The FTC is trying to determine whether specific rules or guidance are needed for online advertising. Wednesday’s daylong public meeting was designed to hear from all sides of the issue: online publishers, middlemen and advertisers.

“It’s a learning experience for us, and the question is do consumers understand what is happening?” asked Engle, whose agency gave guidance for providers of paid search-engine results in 2002 and again this year, when lines began blurring again.

The result of the hearing might be a more exhaustive study of the industry.

“I think we haven’t decided that yet,” Engle said.

One key issue is transparency, to ensure that consumers can distinguish whether an article on a social media site is original content or some form of paid advertisement.

“There is clearly benefit to having some consistent principles on how we do this,” said Todd R. Haskell, the senior vice president for digital media at Hearst Magazines, part of the Hearst Corp. and the publisher of 20 U.S. magazines that range from Cosmopolitan to Country Living.

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Web Professional Trends for 2014 – HTML5 with Edward J. Correia

In this 7 minute interview with Edward J. Correia, Managing Editor @TheChannelCompany we talk about Web Professional Trends for 2014 including the growing number of benefits of HTML5:

* HTML5 development is in full swing and will continue to blossom
* HTML5 will become more powerful as it develops
* HTML5 better and easier way to develop applications for both small business and the enterprise
* Why is HTML5 better than Java for cross-platform development?
* Java continues to solve many cross-platform issues. But it also introduces obstacles
* How JavaScript, the language formerly known as Mocha, later LiveScript, proved more useful than Java in some ways because it could interact with the browser and control content display using HTML’s cascading style sheets (CSS).
* How JavaScript support soon became standard in every browser. It is now the programming language of HTML5, which is currently
being considered by the World Wide Web Consortium as the next markup-language standard
* HTML5 offers a more attractive alternative. Just write your application and run it on any kind of computing device, whether it’s a phone, tablet, netbook, desktop, or TV. If the device supports HTML5, it will run there
* What other JavaScript-related language efforts are on the horizon
* Intel is directly involved in the advancement of HTML5 and JavaScript
* Software is yhe differentater regardless of the platform
* HTML5 opens the doors for enhanced websites as well

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Web Professional Trends for 2014 – Web Design with Maryam Taheri

In this 10 minute interview with Maryam Taheri Growth Marketing Manager @CreativeMarket we talk about Web Professional Trends for 2014 including Web design and Social Media Trends:

* What old is new again (flat design, simplicity and minimalism)
* Home page sliders are disappearing
* Single page scrolling
* User centered design
* Less can be more
* Long extensive contact forms are fading for simplistic design
* Making complex things simple
* Logo and banners ads are changing
* Typography is in with information looking beautiful
* Using less fonts ( 2-3) are the trend
* Less Flash
* Parallax design us still controversial among designers
* Social media jobs are the trend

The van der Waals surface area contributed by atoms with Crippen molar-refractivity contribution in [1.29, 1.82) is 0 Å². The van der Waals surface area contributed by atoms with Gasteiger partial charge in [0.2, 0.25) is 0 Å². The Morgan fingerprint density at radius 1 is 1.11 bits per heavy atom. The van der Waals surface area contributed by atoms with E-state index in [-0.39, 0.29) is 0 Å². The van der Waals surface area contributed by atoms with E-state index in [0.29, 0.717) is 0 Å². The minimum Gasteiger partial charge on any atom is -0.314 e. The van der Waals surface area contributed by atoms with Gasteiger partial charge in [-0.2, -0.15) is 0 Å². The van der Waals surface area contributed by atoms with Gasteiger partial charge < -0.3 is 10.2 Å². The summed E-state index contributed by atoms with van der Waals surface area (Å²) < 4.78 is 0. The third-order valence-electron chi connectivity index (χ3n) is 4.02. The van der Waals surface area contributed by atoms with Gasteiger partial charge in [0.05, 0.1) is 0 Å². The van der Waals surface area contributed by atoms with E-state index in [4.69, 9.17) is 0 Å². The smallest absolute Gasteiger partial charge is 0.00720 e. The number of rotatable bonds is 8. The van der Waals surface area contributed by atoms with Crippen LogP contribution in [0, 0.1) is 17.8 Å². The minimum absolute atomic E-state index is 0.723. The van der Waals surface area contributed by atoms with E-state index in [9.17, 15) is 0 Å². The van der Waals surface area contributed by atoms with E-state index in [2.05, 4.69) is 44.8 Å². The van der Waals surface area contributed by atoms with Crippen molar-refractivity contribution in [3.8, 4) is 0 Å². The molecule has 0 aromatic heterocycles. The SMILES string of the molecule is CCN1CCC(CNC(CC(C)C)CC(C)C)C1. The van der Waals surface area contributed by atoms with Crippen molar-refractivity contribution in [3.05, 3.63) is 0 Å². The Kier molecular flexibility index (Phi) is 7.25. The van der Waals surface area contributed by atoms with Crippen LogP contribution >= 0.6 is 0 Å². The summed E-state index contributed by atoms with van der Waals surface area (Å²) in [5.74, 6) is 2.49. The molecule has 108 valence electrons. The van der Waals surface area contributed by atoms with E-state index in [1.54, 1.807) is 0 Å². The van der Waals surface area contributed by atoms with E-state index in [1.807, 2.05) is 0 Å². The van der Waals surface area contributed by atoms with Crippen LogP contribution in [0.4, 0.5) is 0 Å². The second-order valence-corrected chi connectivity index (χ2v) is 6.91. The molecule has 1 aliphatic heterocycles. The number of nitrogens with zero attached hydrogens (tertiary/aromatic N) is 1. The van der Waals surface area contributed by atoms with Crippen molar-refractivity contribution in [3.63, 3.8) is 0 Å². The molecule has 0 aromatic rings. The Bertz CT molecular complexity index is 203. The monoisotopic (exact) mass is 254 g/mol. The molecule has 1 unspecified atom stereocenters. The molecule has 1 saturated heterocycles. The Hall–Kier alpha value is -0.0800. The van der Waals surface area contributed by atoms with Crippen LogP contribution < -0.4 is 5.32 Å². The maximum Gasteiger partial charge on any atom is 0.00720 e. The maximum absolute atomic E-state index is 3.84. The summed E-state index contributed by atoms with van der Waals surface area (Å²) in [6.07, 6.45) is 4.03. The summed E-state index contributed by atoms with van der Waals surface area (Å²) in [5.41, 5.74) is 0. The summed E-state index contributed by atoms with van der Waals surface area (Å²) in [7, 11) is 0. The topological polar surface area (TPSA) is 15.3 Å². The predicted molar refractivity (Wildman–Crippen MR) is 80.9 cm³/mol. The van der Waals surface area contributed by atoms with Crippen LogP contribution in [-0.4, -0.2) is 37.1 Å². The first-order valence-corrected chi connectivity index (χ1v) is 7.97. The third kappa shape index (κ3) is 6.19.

* Social scheduling is a trend

More about Parallax

According to Wikipedia, Parallax is a displacement or difference in the apparent position of an object viewed along two different lines of sight, and is measured by the angle or semi-angle of inclination between those two lines.[1][2] The term is derived from the Greek ?????????? (parallaxis), meaning “alteration”. Nearby objects have a larger parallax than more distant objects when observed from different positions, so parallax can be used to determine distances.

Astronomers use the principle of parallax to measure distances to celestial objects including to the Moon, the Sun, and to stars beyond the Solar System. For example, the Hipparcos satellite took measurements for over 100,000 nearby stars. This provides a basis for other distance measurements in astronomy, the cosmic distance ladder. Here, the term “parallax” is the angle or semi-angle of inclination between two sight-lines to the star.

Parallax also affects optical instruments such as rifle scopes, binoculars, microscopes, and twin-lens reflex cameras that view objects from slightly different angles. Many animals, including humans, have two eyes with overlapping visual fields that use parallax to gain depth perception; this process is known as stereopsis. In computer vision the effect is used for computer stereo vision, and there is a device called a parallax rangefinder that uses it to find range, and in some variations also altitude to a target.

A simple everyday example of parallax can be seen in the dashboard of motor vehicles that use a needle-style speedometer gauge. When viewed from directly in front, the speed may show exactly 60; but when viewed from the passenger seat the needle may appear to show a slightly different speed, due to the angle of viewing.

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Web Professional Trends for 2014 – User Experience with Tomer Sharon

In this 10 minute interview with Tomer Sharon, User Experience (UX) Researcher @Google we talk about Web Professional Trends for 2014 including User Experience and Startups:

* Startups are increasingly interested in their own UX research
* Advice for UX research
* User Experience techniques
* UX research methods
* Links to UX resources
* Common UX pitfalls and how to avoid them
* UX case study